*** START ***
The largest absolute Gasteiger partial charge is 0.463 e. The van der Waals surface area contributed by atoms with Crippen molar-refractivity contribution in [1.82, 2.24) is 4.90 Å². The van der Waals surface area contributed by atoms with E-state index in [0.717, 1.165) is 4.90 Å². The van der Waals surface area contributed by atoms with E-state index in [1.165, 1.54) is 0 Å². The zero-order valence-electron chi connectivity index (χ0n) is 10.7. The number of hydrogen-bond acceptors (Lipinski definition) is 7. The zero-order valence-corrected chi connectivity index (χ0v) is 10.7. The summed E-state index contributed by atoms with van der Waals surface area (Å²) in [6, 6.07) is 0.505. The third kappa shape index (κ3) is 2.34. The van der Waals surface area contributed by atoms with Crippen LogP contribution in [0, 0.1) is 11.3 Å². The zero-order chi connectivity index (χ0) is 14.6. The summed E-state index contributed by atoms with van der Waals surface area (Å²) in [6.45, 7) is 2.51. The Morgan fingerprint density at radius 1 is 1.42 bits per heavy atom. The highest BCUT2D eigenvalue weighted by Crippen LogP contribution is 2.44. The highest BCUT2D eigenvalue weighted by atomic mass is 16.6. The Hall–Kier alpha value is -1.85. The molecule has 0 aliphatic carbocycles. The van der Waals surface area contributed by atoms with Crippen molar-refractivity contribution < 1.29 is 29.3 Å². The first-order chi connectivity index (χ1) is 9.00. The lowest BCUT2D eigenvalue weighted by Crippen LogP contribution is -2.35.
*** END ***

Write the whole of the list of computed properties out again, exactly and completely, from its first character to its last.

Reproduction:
The largest absolute Gasteiger partial charge is 0.463 e. The van der Waals surface area contributed by atoms with Crippen molar-refractivity contribution in [1.82, 2.24) is 4.90 Å². The van der Waals surface area contributed by atoms with E-state index in [0.717, 1.165) is 4.90 Å². The van der Waals surface area contributed by atoms with E-state index in [1.165, 1.54) is 0 Å². The zero-order valence-electron chi connectivity index (χ0n) is 10.7. The number of hydrogen-bond acceptors (Lipinski definition) is 7. The zero-order valence-corrected chi connectivity index (χ0v) is 10.7. The summed E-state index contributed by atoms with van der Waals surface area (Å²) in [6, 6.07) is 0.505. The third kappa shape index (κ3) is 2.34. The van der Waals surface area contributed by atoms with Crippen LogP contribution in [0, 0.1) is 11.3 Å². The zero-order chi connectivity index (χ0) is 14.6. The summed E-state index contributed by atoms with van der Waals surface area (Å²) in [6.45, 7) is 2.51. The Morgan fingerprint density at radius 1 is 1.42 bits per heavy atom. The highest BCUT2D eigenvalue weighted by Crippen LogP contribution is 2.44. The highest BCUT2D eigenvalue weighted by atomic mass is 16.6. The Hall–Kier alpha value is -1.85. The molecule has 0 aliphatic carbocycles. The van der Waals surface area contributed by atoms with Crippen molar-refractivity contribution < 1.29 is 29.3 Å². The first-order chi connectivity index (χ1) is 9.00. The lowest BCUT2D eigenvalue weighted by Crippen LogP contribution is -2.35.